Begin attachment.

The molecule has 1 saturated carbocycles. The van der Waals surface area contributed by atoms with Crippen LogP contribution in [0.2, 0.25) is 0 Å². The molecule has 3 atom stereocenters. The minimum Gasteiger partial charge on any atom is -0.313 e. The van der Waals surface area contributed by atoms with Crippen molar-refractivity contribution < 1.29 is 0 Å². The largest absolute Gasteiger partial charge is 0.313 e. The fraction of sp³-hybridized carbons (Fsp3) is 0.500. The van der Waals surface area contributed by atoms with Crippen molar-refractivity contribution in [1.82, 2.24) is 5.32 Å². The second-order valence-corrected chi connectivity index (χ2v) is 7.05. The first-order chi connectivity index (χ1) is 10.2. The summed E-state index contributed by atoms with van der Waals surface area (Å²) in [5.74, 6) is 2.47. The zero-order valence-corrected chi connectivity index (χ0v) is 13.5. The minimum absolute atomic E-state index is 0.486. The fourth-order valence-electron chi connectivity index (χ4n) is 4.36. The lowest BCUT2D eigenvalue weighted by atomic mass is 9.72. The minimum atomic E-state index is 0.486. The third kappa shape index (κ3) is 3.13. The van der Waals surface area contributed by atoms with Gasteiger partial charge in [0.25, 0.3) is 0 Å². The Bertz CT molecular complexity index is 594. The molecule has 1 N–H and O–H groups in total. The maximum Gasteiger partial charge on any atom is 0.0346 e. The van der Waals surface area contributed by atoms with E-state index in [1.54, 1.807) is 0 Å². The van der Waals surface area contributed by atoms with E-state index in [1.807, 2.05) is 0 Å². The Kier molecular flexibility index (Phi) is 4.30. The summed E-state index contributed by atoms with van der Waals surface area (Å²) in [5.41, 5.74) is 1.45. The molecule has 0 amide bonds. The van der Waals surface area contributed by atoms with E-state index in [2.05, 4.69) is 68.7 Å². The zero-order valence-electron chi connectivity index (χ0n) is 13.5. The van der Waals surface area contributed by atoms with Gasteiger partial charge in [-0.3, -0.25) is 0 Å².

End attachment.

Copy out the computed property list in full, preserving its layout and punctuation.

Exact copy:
The molecule has 1 saturated carbocycles. The van der Waals surface area contributed by atoms with Crippen LogP contribution in [0.2, 0.25) is 0 Å². The molecule has 3 atom stereocenters. The minimum Gasteiger partial charge on any atom is -0.313 e. The van der Waals surface area contributed by atoms with Crippen molar-refractivity contribution < 1.29 is 0 Å². The largest absolute Gasteiger partial charge is 0.313 e. The fraction of sp³-hybridized carbons (Fsp3) is 0.500. The van der Waals surface area contributed by atoms with Crippen molar-refractivity contribution in [1.82, 2.24) is 5.32 Å². The second-order valence-corrected chi connectivity index (χ2v) is 7.05. The first-order chi connectivity index (χ1) is 10.2. The summed E-state index contributed by atoms with van der Waals surface area (Å²) in [5.74, 6) is 2.47. The zero-order valence-corrected chi connectivity index (χ0v) is 13.5. The minimum absolute atomic E-state index is 0.486. The fourth-order valence-electron chi connectivity index (χ4n) is 4.36. The lowest BCUT2D eigenvalue weighted by atomic mass is 9.72. The minimum atomic E-state index is 0.486. The third kappa shape index (κ3) is 3.13. The van der Waals surface area contributed by atoms with Gasteiger partial charge in [0.25, 0.3) is 0 Å². The Bertz CT molecular complexity index is 594. The molecule has 1 N–H and O–H groups in total. The maximum Gasteiger partial charge on any atom is 0.0346 e. The van der Waals surface area contributed by atoms with E-state index in [1.54, 1.807) is 0 Å². The van der Waals surface area contributed by atoms with E-state index in [1.807, 2.05) is 0 Å². The Kier molecular flexibility index (Phi) is 4.30. The summed E-state index contributed by atoms with van der Waals surface area (Å²) in [5.41, 5.74) is 1.45. The molecule has 0 amide bonds. The van der Waals surface area contributed by atoms with E-state index in [2.05, 4.69) is 68.7 Å². The zero-order valence-electron chi connectivity index (χ0n) is 13.5. The van der Waals surface area contributed by atoms with Gasteiger partial charge in [-0.3, -0.25) is 0 Å².